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Total hours worked by payroll employees increased by 0.3 per cent in January while non-farm payroll employment was virtually unchanged.

Statistics Canada reports January's most notable job gains were in mining, quarrying, oil-and-gas extraction; construction; finance; transportation and warehousing, and health care.

The agency says the gains were offset by losses primarily in the service sector, with the largest declines in public administration; arts, entertainment and recreation; educational services and "other services."

Payroll employment in the construction sector increased by 2,500.

Payroll employment in finance industries has continued on an upward trend, increasing by 15,700, or 2.3 per cent, since last August.

In employment services, which includes placement agencies, temporary services and human resource management services, payroll employment has increased by 4,100 since August.

Payroll employment also rose by 3,500 during this time in services to buildings and dwellings.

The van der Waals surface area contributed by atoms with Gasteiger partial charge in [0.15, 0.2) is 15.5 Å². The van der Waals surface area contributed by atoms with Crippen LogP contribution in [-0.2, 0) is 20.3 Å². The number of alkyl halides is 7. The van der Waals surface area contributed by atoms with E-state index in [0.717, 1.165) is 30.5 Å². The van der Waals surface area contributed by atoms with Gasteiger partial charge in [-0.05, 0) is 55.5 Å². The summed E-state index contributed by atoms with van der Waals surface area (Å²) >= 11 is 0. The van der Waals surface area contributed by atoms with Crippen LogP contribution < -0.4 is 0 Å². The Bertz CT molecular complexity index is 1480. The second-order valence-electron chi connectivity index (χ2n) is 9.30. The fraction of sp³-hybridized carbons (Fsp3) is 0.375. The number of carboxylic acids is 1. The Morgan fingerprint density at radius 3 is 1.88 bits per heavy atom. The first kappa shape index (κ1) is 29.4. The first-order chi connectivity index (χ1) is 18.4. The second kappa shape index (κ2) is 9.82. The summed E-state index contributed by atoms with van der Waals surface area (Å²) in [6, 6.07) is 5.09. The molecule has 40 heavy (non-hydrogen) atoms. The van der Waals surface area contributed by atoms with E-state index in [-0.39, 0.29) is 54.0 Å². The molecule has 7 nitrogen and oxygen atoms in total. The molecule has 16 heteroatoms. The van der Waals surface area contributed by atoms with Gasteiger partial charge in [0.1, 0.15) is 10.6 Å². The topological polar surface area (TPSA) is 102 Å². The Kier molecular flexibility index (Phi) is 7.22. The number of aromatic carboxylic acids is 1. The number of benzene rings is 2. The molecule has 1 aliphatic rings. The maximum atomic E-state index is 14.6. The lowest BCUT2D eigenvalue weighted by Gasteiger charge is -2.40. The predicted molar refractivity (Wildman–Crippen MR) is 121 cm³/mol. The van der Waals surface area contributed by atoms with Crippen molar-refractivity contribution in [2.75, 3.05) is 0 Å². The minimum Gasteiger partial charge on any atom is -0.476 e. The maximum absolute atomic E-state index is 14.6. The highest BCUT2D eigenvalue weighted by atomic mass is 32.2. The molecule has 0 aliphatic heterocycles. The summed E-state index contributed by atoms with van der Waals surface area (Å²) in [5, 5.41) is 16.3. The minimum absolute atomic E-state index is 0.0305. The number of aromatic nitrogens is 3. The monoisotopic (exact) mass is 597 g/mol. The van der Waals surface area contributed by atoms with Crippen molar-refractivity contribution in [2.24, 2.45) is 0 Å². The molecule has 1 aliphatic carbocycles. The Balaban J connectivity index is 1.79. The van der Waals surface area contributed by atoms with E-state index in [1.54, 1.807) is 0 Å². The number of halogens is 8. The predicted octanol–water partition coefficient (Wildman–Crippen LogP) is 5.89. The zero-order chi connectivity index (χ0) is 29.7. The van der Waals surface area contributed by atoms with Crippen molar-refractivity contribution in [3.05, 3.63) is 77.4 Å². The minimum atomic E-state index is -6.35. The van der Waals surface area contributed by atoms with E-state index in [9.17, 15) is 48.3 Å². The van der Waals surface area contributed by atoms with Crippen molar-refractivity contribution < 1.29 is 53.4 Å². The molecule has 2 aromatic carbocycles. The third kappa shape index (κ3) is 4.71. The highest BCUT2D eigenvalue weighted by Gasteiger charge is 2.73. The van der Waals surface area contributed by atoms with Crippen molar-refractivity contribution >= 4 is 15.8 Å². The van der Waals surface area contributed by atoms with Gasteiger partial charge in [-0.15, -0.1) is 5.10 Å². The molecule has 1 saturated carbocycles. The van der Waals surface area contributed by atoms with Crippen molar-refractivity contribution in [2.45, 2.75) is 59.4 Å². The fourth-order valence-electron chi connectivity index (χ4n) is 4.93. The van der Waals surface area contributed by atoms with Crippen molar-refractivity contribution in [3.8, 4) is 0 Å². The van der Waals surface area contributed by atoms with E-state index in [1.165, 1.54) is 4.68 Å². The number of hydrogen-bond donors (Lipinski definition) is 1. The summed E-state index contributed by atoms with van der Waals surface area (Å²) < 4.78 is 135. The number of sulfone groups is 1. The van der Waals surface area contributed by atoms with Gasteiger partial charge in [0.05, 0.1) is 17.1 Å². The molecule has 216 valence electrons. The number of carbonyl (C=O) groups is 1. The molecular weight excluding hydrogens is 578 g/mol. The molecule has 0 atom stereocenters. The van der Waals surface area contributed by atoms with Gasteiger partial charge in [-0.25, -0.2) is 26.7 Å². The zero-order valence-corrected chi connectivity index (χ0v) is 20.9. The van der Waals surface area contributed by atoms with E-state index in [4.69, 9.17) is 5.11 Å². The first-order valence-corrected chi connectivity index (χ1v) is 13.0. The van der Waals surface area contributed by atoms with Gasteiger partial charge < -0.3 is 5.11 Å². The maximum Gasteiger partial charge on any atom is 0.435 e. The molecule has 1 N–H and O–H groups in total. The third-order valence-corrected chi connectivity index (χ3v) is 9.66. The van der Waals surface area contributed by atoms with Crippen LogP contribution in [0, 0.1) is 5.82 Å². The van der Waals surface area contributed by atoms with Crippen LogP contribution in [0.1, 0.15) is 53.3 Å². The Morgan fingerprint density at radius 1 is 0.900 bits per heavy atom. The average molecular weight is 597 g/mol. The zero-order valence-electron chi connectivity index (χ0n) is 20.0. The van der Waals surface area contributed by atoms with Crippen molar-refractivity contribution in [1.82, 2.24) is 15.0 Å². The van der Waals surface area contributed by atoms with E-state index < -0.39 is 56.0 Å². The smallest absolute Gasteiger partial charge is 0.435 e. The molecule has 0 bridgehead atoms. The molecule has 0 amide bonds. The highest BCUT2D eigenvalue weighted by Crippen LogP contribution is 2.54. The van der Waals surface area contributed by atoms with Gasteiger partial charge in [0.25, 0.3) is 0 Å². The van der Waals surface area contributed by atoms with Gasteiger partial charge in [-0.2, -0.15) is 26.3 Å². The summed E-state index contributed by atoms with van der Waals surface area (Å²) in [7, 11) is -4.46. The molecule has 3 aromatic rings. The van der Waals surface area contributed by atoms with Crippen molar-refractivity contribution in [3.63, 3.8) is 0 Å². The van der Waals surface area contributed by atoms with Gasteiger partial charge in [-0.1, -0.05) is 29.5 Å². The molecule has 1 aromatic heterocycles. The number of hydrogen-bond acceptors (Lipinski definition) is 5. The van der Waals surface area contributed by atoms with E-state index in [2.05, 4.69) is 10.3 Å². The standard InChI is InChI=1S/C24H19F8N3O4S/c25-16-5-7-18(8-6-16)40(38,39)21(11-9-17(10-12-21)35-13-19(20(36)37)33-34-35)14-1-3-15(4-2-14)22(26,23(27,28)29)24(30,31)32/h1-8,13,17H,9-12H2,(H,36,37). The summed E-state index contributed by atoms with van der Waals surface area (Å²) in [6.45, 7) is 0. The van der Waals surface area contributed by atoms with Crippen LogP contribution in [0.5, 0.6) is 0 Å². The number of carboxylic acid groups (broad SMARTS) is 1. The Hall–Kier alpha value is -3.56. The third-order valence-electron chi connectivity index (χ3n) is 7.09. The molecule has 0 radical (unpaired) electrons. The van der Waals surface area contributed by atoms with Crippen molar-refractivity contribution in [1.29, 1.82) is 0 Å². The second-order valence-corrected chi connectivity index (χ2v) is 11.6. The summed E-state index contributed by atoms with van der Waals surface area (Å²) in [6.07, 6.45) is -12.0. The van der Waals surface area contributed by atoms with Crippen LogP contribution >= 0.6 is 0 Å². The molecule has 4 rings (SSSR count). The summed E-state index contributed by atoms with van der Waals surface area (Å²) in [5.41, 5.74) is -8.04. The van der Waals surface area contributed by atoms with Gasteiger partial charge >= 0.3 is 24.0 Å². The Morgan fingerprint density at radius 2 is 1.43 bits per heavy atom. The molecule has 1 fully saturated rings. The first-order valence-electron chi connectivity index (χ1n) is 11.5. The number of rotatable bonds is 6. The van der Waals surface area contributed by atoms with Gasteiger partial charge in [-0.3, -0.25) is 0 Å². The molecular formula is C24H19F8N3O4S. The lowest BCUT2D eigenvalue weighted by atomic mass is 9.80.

There has been a gradual increase of 4,800 payroll jobs in support activities for mining and oil-and-gas extraction since last August.

Payroll employment in health care increased by 1,600 in January and payroll employment in the sector has risen by 36,700, or 2.8 per cent.

There was virtually no change in payroll employment in manufacturing in January.

Payroll employment levels have remained stable in motor vehicle assembly, motor vehicle parts as well as body and trailer manufacturing since August, 2009.

Manufacturing industries suffering notable declines in payroll employment since August 2009 include: meat product; pulp, paper and paperboard mills; and printing and related support activities.

During the same period, manufacturing industries with notable gains in employment include: seafood product preparation and packaging; beverage; petroleum and coal product; and plastic product manufacturing.

Average weekly earnings including overtime of payroll employees rose to $834.47 in January, up 2.1 per cent from January, 2009.

Among Canada's largest industrial sectors, average weekly earnings rose in educational services (up 5.3 per cent); public administration (4.6); health care and social assistance (4.1); accommodation and food services (4.0); and manufacturing (2.6).

During the same 12-month period, average weekly earnings fell 1.5 per cent in retail trade and 0.4 in construction.